This issue starts soon after the close of last month’s instalment, with Jon in a Justice League safe house, reeling from Batman’s insistence that his boyfriend Jay isn’t to be trusted because he runs with a bad crowd, The Revolutionaries.
Jon zooms out of the mountain chalet, leaving Batman alone. But not for long. Jon’s namesake wouldst have words with Batman.
That’s just part of a brilliant conversation from the two most important men in Clark Kent’s life. I can’t think of another time they’ve shared a one-on-one scene, and writer Tom Taylor gives them some fascinating exchanges, which begin with Jonathan springing a surprise on Batman that makes total sense.
It’s not all about Jonathan chiding Batman. The elder Kent explains why Batman should have faith in Jon. This involves a callback to one of the saddest moments of Jon’s tween days, from the DC Rebirth Superman series. Taylor is excellent at connecting the dots of a hero’s history and showing us how they became they person they are today.
As for Jon, he’s visiting the kinder, gentler half of the Dynamic Duo in Blüdhaven
And Jon and Jay do have a talk, with the latter explaining how the Revolutionaries, a one-time Suicide Squad, saved him after he escaped Gamorran’s mad scientist leader Henry Bendix.
Making a connection between Gamorran super-powered pawn Sparks and the out-of-control Burning Man he met days previously, Jon heads for the Hall of Justice. That where Flash Wally West has been watching over the Burning Man since Jon saved him from self-immolation. What if he has something in his head that allows Bendix to spy on the League?
That’s something Taylor addresses in intelligent, entertaining fashion, with another longtime Leaguer brought in to help. A piece of advice from veteran super-speedster Wally puts Jon in prime position to help the Burning Man, but it’s Jon’s emotional intelligence and knowledge of his powers that makes things right.
Taylor finds organic ways of not just telling us, but showing us who the young Superman is. He has the respect of Jonathan Kent. Nightwing and Wally West treat him as a peer. He knows how to combine his abilities for the greatest good in smart, subtle ways. Most of all, he truly cares, he puts himself in the other person’s shoes.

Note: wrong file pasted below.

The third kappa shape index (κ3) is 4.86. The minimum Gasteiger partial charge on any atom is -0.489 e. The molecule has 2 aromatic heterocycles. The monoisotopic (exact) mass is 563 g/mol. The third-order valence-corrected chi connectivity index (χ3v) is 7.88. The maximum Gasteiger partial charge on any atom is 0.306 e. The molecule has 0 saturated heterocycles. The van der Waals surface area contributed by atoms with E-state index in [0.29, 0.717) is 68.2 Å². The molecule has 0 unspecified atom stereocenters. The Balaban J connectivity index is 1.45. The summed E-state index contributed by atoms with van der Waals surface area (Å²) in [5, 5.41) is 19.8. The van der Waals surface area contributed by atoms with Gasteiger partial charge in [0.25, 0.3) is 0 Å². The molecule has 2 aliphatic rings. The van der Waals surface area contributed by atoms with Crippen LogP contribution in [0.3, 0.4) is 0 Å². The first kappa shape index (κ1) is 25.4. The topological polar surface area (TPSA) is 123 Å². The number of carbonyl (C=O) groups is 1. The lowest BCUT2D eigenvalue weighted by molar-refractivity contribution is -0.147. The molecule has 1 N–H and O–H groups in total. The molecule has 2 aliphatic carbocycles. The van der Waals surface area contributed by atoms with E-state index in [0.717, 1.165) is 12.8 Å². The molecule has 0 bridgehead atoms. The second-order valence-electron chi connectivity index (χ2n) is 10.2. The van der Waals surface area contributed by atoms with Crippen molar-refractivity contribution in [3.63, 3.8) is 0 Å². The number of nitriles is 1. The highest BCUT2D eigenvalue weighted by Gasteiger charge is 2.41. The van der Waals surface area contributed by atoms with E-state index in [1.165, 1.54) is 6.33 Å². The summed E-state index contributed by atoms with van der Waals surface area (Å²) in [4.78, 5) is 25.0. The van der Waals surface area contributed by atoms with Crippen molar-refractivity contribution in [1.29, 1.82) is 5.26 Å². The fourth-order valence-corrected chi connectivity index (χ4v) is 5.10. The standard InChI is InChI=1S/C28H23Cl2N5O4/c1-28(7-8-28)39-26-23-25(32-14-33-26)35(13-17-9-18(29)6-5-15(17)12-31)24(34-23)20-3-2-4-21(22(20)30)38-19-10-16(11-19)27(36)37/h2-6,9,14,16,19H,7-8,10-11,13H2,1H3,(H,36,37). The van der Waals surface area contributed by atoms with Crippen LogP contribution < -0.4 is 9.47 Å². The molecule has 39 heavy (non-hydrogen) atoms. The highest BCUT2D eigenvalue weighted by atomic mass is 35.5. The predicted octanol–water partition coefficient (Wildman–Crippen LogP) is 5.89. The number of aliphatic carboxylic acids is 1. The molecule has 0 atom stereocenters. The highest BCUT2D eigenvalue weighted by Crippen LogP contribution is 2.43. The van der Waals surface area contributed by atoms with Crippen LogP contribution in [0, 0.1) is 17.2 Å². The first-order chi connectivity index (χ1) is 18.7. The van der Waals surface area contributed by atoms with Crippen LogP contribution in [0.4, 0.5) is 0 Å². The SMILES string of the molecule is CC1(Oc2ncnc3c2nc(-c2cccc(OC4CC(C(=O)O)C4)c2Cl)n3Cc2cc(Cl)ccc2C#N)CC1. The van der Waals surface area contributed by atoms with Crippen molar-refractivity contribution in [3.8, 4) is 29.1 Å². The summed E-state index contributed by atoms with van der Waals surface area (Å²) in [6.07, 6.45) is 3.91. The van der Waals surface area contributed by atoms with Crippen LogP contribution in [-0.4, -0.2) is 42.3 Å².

This is a good issue for Jay, who comes across as a lot more plausible than previously; it helps that new series artist Cian Tormey does such a fine job with the body language. We meet Jay alone in his apartment, hunched in a window seat, apparently genuinely worried for Jon. Later, when he’s with Superman, his reactions ring true. Perhaps I’ve been mistaking self-assurance for villainous potential. If Jay truly is a good kid, that’s nice for Jon; if he’s a bad guy, that’s fun for the readers. We shall see.
There’s one angle on Wally’s head that doesn’t quite come off, but overall Tormey does terrific work on ‘The Right Path’. Highlights include his excellent Pa Kent, a nice demonstration of x-ray vision and the way he has our second Justice Leaguer go into action, no guns blazing. Sadly, we don’t see Luthor’s lift this time, but the safe house does give Tormey a chance to show his facility for interiors. The colours applied by Matt Herms and Federico Blee look pretty fine, too, while Dave Sharpe’s letters underline the drama.
I liked this issue more than any so far, Jon is more the star of the book, in terms of his action and the way people treat him, than previously. He stands up to Batman. He smiles in the face of evil. The creative team is working together to splendid effect, making this a compelling chapter of the ongoing story.
The cover by artist Travis Moore and colourist Tamra Bonvillain is a sharp invitation to buy the book… it’s a shame it’s not reflecting anything inside.
So yes, Superman: Son of Kal-El #11 is the best issue yet of a series which deserves plaudits for its consistency of vision. The final pages up the ante in terms of Bendix’s machinations, so I’m expecting great things as Jon approaches his one-year anniversary.